I know that I am far from being the Best Parent in the World and I will be the first one to admit that I make plenty of mistakes. However, when it comes to five- or even six-year-olds, there are a few things that I'm pretty sure about:
- Sometimes kids need to run around a couch and play tag instead of sitting on the couch, practicing multiplication problems. Especially on the weekends.
- When at a pool and swimming with a friend it's much more fun, and sometimes just as productive, to see who can do the biggest cannonball and swim back to the wall first, instead of always having to practice a back float/front crawl/back stroke.
- There are times when it's perfectly acceptable for kids to sing and dance around a room together, instead of sitting quietly and reading books.
- An hour or two of video game time, even daily, doesn't cause a kid's brain to fall out of their head.
- A kid's body is not designed to play one sport five days a week, three hours a day, 52 weeks a year, no matter how much "they love the sport and want to be there."
- During a one-hour lesson of any kind, a six-year-old does not pay attention all the time and may even laugh really loud once in a while. If they don't laugh, then that means they're not having fun, and that's kind of a problem.
A current thorn in my side right now that seems to be gouging deeper and deeper each week is a family that has taken competitive parenting to an entirely new level. Their son is never in the pool to have fun, he's only there to become a better and stronger swimmer. He's never allowed to laugh and make up funny songs with his friends because that is time that could be spent doing something educational. Since he has shown an interest in playing tennis, and they insist that he will be the best at everything, he is on the court four or five days a week, taking private lessons and hitting ball after ball. After ball.
In tennis -- like most other sports -- there is only so much, physically and mentally, that you can expect from a child. You can't teach a five-year-old the same way you teach a 12-year-old, so why would you expect the younger kid to hit with the same technique, the same power, or on the same size court as the older kid? You wouldn't put a kindergardener on an adult-size bike, or make tee-ballers run major league base paths, right?
Unfortunately, these parents have decided that their way is the best, and most impressive way, even though their way is insane and more harmful to their son's development than helpful. They have went so far as to tell the coach that he is doing things wrong: using the wrong balls, the wrong size court, that he should be having their son serve the ball from the baseline because, after all, "he can, so he should."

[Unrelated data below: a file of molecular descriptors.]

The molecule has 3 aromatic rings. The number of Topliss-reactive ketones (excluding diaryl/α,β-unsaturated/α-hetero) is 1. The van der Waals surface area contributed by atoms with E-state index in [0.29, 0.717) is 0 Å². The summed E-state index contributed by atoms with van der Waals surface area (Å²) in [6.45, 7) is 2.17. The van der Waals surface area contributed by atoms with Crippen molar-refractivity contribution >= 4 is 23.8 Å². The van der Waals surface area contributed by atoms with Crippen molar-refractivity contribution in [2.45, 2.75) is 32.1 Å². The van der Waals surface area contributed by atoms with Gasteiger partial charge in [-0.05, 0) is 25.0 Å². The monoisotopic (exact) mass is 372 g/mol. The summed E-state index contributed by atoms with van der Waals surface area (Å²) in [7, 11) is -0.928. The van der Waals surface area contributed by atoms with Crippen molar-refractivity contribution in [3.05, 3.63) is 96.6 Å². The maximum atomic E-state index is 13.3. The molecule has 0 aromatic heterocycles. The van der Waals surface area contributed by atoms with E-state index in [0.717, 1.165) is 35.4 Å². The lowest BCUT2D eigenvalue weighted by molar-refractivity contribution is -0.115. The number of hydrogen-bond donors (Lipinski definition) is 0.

Now, maybe I'm way off on this, but I always thought that the reason you hire and pay someone else to do a job is because that person knows more about the sport/subject/hobby than you do. I don't drop my minivan off for service so that I can hover over the mechanic and tell him how to change the oil. When I was at the dentist getting a crown, I didn't tell him that I wanted him to try a different, less-sucky technique (Well, actually I did, but my suggestion was just "you should provide margaritas before procedures like this). And even though I play piano, I don't even tell my kids' piano teacher what to do at the lessons, because I'm paying her to give the lessons the way she thinks is best, not to give the lessons the way I told her to.
Being around these particular parents always reminds me of the movie "Parenthood," where there is one family that has a kid who wears a bucket on his head and another family that has a little girl that speaks three languages and does complicated math problems in her head. Take for example, a couple hours on a Saturday afternoon when I'm swimming with Zoe and this family is in the pool with us. They have their son refining his swimming strokes while they yell "Kick! Kick! Use your arms more!" I, on the other hand, am sending Zoe soaring through the air with her limbs flailing, no fewer than 28 times in a row, and between launches she is singing "The Diarrhea Song" at the top of her lungs. Does this scenario make me uncomfortable? Definitely, but only because I know that Zoe is having fun discovering that she can make great poop sounds using her mouth and a wet arm and this poor kid is watching her out the corner of his eye while he kicks, kicks and uses his arms more.
The sad thing for me is the fact that Zoe and this boy get along really well and have become great friends. When I pointed this fact out to the mom, her response was "Well, yeah, there are times when I think they get along too well. I wish they would pay attention more often and take all these lessons a little more seriously. Oh, and by the way, are you guys swimming after tennis?"
Gosh, let me think. Maybe, umm, no. I think that there will be no swimming this afternoon. I think that we will go do something else where Zoe doesn't have to worry about being a distraction, impressing anyone, or grossest of all, stepping over a puddle of pee because someone's kid didn't make it to the bathroom on time and peed on the floor. Yes, hyper-competitive lady, we all know that it was your over-achieving kid that peed on the floor. And that day, at least for me, was pretty fun.